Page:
# Thread: Help with deriving an equation involving hyperbolic functions...

1. ## Help with deriving an equation involving hyperbolic functions...

Hey guys, I'm in System Dynamics and have been given a fairly fundemental problem to work on.

It states: $x(t) = Acosh(pt) + Bsinh(pt)$ can also be written $x(t) = Ce^{pt} + De^{-pt}$. It then instructs me to derive equations for C and D in terms of A and B. I know this is pretty fundemental, I also know that $e^{pt} = cosh(pt) + sinh(pt)$, and $e^{-pt} = cosh(pt) - sinh(pt)$ but I do not want to confuse deriving an equation with substitution.

I'm not looking for an answer or anything like that, I just need someone or several people to put me on the right path. I'm not quite sure where to start. Thank you.

2. ## Re: Help with deriving an equation involving hyperbolic functions...

Originally Posted by DaveDammit
It states: $x(t) = Acosh(pt) + Bsinh(pt)$ can also be written $x(t) = Ce^{pt} + De^{-pt}$. It then instructs me to derive equations for C and D in terms of A and B.
If I were you, I would work directly from the definitions.
$\cosh(t)=\frac{e^t+e^{-t}}{2}~\&~\sinh(t)=\frac{e^t-e^{-t}}{2}$

3. ## Re: Help with deriving an equation involving hyperbolic functions...

Ok, thank you for the head start. So now I have just a couple of questions:

1.) Because these equations are based on the displacement of a point, should I be looking at taking a derivative?
2.) Since he's giving me the values for two variables and there's two equations, is this going to be a two equations, two unknowns deal?

4. ## Re: Help with deriving an equation involving hyperbolic functions...

Originally Posted by DaveDammit
Ok, thank you for the head start. So now I have just a couple of questions:
1.) Because these equations are based on the displacement of a point, should I be looking at taking a derivative?
2.) Since he's giving me the values for two variables and there's two equations, is this going to be a two equations, two unknowns deal?.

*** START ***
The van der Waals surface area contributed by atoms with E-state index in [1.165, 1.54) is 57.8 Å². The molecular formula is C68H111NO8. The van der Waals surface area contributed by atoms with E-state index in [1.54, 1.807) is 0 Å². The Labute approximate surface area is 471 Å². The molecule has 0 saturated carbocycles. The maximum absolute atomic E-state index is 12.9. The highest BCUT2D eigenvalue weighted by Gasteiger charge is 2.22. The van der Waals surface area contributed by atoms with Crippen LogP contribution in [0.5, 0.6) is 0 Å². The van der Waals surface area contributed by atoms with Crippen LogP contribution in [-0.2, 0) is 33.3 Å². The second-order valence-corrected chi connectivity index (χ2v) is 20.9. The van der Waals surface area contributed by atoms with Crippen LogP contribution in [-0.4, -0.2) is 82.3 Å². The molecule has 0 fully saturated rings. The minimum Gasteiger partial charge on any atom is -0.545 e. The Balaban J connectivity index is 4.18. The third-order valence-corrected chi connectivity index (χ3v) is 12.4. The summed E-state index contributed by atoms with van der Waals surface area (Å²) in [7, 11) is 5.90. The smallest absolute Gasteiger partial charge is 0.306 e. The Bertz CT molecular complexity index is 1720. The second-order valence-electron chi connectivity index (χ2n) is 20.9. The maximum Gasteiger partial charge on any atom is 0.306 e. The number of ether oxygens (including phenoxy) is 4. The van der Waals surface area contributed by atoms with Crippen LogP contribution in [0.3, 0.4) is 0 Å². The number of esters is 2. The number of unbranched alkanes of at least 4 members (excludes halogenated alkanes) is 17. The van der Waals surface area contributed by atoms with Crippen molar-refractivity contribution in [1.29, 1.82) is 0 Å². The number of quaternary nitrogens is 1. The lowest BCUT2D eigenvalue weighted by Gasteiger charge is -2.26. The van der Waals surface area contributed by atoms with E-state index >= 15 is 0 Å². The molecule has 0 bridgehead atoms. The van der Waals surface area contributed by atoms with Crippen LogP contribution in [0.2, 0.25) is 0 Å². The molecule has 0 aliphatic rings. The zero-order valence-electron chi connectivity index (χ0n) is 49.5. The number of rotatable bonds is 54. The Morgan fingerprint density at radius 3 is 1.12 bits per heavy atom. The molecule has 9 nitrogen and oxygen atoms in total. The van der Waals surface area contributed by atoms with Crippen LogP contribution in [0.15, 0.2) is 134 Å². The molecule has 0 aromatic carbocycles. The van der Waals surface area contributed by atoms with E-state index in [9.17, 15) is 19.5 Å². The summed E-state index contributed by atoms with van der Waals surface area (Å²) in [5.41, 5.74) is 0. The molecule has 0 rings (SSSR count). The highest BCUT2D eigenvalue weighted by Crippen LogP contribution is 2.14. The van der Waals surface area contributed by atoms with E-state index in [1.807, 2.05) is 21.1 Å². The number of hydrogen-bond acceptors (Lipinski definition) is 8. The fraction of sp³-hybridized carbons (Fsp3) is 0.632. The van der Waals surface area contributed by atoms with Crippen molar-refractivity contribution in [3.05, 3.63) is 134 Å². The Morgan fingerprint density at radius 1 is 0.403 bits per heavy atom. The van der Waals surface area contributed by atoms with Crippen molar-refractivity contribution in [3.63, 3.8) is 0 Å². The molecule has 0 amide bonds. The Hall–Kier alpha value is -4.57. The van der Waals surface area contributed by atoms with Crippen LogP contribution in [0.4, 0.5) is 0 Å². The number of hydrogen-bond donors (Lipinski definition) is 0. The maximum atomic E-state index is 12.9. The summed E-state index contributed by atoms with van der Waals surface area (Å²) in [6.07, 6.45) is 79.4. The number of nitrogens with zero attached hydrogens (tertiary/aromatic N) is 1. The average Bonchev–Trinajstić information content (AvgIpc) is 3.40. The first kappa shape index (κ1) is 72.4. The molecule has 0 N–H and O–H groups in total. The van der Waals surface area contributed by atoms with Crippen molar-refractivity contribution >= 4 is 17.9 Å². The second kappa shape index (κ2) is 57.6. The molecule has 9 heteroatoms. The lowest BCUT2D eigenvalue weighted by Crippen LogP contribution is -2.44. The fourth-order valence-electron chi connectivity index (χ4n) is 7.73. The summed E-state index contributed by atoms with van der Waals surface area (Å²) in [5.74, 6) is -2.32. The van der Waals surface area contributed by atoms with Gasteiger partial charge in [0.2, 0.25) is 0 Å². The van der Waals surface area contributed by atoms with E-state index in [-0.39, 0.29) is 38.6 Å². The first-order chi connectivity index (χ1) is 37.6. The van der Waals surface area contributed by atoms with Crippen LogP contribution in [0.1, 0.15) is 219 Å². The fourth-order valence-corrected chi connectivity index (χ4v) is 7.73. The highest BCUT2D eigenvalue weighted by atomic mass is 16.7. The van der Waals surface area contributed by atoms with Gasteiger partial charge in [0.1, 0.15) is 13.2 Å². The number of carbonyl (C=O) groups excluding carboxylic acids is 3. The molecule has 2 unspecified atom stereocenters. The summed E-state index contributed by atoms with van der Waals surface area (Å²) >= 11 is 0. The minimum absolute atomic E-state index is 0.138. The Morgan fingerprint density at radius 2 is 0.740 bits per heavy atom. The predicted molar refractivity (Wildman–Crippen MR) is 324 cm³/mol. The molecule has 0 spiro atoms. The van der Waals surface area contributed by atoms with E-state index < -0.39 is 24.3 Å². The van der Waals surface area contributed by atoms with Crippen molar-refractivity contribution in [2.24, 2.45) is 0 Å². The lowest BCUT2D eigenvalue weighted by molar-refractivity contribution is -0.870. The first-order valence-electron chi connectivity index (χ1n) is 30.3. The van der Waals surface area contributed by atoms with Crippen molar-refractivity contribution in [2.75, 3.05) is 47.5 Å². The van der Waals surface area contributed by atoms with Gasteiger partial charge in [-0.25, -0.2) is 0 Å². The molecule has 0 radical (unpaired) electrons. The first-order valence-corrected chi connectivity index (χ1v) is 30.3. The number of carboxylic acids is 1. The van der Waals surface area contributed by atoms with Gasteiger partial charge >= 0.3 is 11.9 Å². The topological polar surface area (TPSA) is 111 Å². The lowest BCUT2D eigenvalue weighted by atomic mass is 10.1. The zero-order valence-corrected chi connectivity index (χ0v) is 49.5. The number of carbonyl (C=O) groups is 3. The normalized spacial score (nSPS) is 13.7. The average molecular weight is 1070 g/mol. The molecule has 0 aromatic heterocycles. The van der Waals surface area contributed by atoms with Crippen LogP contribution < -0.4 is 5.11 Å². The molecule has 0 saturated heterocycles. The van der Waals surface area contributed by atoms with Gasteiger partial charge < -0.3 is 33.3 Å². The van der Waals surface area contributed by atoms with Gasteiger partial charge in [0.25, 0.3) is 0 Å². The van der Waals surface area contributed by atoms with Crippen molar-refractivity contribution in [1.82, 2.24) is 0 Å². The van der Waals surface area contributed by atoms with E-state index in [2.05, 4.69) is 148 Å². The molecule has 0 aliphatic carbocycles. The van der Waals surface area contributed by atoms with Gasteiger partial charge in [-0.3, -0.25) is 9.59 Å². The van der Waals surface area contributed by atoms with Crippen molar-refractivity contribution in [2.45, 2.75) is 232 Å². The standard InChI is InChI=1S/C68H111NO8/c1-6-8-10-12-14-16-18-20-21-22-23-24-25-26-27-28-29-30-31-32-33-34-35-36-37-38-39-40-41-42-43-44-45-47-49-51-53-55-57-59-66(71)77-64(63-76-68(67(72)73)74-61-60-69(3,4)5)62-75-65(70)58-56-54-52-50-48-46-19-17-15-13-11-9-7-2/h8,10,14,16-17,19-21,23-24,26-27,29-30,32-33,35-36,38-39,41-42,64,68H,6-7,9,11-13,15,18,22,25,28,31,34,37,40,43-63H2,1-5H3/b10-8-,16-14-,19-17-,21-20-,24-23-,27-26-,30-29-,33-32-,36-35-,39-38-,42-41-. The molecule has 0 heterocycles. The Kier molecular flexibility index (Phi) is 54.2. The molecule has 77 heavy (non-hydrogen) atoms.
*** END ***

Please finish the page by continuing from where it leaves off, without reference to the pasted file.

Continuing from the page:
I have no idea what you are doing here.
I have no idea what "displacement of a point" could even mean.
Sorry, but I know nothing about applying mathematics.

5. ## Re: Help with derivation using hyperbolic functions please...

In general a function of real variable $f(x)$ can be devided into its 'even part' and 'odd part' as...

$f(x)= f_{e}(x)+f_{o}(x)$ (1)

... where...

$f_{e}(x)= \frac{f(x)+f(-x)}{2}$

$f_{o}(x)= \frac{f(x)-f(-x)}{2}$ (2)

Now if $f(x)= e^{x}$ we have...

$f_{e}(x)= cosh x$

$f_{o}(x)= sinh x$ (3)

... and if $f(x)= e^{-x}$ we have...

$f_{e}(x)= cosh x$

$f_{o}(x)= - sinh x$ (4)

Using (1),(2),(3) and (4) You are able to pass from A and B to C and D and vice versa without diffculties...

Kind regards

$\chi$ $\sigma$

6. ## Re: Help with deriving an equation involving hyperbolic functions...

Originally Posted by DaveDammit
Ok, thank you for the head start. So now I have just a couple of questions:

1.) Because these equations are based on the displacement of a point, should I be looking at taking a derivative?
2.) Since he's giving me the values for two variables and there's two equations, is this going to be a two equations, two unknowns deal?